(If you’d like to just get right to the dryness remedies, just scroll down a bit as they are closer to the bottom…)
The palpable shift into autumn arrived here in SoCal on exactly the same day as the equinox last month. Living in the midst of what often feels like a world gone terribly wrong, it can be comforting to be reminded that the wisdom of nature’s cycles are still intact. The temps dropped, my lungs gladly welcomed in the clean, crisp air, crackly leaves swirled around the bases of newly bare trees, and my heart swelled with the resonance of my season. (Unfortunately the chill lasted only about a day and half here in LA, but after 6 years of missing true fall weather, I will take what I can get!)
On the Elemental and psycho-emotional front:
As a Metal type, fall is my jam, it’s hardwired into my DNA; the brisk coolness, the shorter days, the apples and pumpkins piling up at the farmer’s market, even (and perhaps especially) the bittersweet, beautiful melancholy of it all…it speaks to me on a deep, profound level. I feel seen and reflected in the starkness and patterns of nature and the impulse to reflect on loss in any capacity, be it seemingly major (the loss of my dad 16 long-short years ago, in the fall no less) or minor (my daughter transitioning into another year of elementary school). Grief and sadness are primary emotional lenses through which I experience the world, and autumn provides an annual opportunity to revisit and deeply explore my relationship to grief. This is not as much of a downer as it might sound; rather, it makes me feel validated in my constant awareness of and connection to an accumulation of losses that simultaneously offer up equal amounts of opportunity for growth. (It took about 15 years for me to get to this place, so if you need some support in your own relationship with grief, check out this meditation as a starting place.)
On the physical and Chinese medical front:
The Metal element corresponds to the Lung and Large Intestine organs – two metabolic workhorses whose primary functionality involves taking in and letting go. This manifests in our ability to breathe deeply and fully, to digest and release waste, as well as to process (or hold on to for better or worse) sadness and grief. The Metal element is about logic and order, fairness and justice, cycles and process, beauty and perfection.
Along with all the loveliness that those initial hints of fall graced us with, the first colds of the season swept through my practice and my house, as well as an immediate and brutal downshift in the humidity level, read: NONE. Autumn is the season of dryness and in Chinese medical pathophysiology, the Lungs do not operate optimally when they are attacked by dryness in our environment, internal or external. I personally felt like my sinuses were immediately affected by this fall’s dryness and my whole sinus cavity and throat were parched practically overnight. I even felt it in my bones. Don't worry, I jumped on an herbal regimen and utilized the below techniques mighty quick :).
One way to stave off and recover more quickly from colds, coughs, and sinus infections is to ensure that the most superficial and external aspects of the respiratory system (nasal passages and throat) maintain an adequate level of moisture. The skin is your largest respiratory organ, so it is important to ensure that this barrier is healthy and intact as well. Dryness precedes and sets the stage for the invasion of respiratory pathogens and the accompanying mucus production, so if we can stay ahead of the phlegm, we can lessen or even avoid those pesky colds and coughs.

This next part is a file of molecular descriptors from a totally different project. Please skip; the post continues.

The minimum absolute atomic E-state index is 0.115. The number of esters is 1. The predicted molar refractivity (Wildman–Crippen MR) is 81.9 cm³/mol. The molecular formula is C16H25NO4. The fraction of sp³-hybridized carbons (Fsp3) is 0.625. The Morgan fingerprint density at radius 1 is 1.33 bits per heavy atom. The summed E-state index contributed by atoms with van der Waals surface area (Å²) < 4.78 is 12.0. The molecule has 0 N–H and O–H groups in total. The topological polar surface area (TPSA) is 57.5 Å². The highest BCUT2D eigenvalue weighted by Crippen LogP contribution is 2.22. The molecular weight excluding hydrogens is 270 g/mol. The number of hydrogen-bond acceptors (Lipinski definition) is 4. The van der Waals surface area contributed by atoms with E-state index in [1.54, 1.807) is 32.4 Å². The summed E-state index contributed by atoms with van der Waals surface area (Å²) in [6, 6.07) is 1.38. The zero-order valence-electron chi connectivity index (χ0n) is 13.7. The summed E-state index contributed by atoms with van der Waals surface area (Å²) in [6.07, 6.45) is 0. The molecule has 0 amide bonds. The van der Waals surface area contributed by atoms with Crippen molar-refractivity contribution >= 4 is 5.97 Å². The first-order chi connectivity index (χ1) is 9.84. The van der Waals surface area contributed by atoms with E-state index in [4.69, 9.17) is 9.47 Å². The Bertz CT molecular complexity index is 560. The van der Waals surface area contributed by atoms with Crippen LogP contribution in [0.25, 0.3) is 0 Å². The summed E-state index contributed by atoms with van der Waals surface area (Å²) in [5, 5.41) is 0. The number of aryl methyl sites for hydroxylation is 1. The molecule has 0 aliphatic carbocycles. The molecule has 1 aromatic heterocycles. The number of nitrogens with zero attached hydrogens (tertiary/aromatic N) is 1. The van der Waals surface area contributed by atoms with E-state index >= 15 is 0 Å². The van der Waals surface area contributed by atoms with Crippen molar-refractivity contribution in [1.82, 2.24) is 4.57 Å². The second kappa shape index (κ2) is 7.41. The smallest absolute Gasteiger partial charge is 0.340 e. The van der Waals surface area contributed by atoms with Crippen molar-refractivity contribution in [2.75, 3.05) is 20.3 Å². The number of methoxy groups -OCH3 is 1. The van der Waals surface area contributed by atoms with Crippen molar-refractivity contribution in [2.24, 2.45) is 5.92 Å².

Here are a few VERY simple ways to do this at home…
· Coconut oil: topical use of this anti-fungal, anti-viral, anti-bacterial powerhouse supports adequate moisture in the nasal passages and on the skin.
o You can use a q-tip to apply coconut oil to the inside of your nasal passages as well as on the edge of the nostrils before bed. This combats dryness overnight and supports a healthy nasal microbiome.
o Dry skin is a very common sign that your body needs more support in the moisture dept. If your dryness verges on eczema-like rashes (itchy, red, persistent), you can mix a small amount of powdered probiotics into a small amount of coconut oil and apply topically a few times a day. See below pic for the ingredients I used when I put this mixture on my son’s dry elbows, knees and ankles…
· Up your fluid intake, especially the warm stuff: teas, broths, and soups are all excellent sources of fluids, which are being taxed by the dry environment. See this post for an easy bone broth recipe, which can serve as a base for soup and rice and lentils, and really anything that could use a savory broth.
· Buckwheat or manuka honey are my very favorite, and seriously the easiest, remedies to moisten a dry or sore throat and soothe a cough. Enjoy one teaspoon a few times a day, as needed. This is obviously not appropriate for the under-12-month crowd, but applicable for the rest of us.
· Humidify: simply adding a humidifier to your or your child’s bedroom at night can up the moisture level of the air that you breathe during the most restorative part of the day. Make sure that the amount of steam is able to absorbed by the air over the course of the night (if you wake up to condensation on your windows, then you want to use a lower setting). Another way to modulate the steam is to leave the door open a crack to allow excess steam to escape.
· Neti pot or similar sinus rinse: an Ayurvedic technique, using a Neti pot clears out pathogens (germs) and adds healthy moisture to your entire nasal passage. Make sure to dry out the neti pot completely between uses and to mix the appropriate amount of water and salt to make your saline solution…check out this link for more info: https://www.himalayaninstitute.org/about/press/neti-pot/.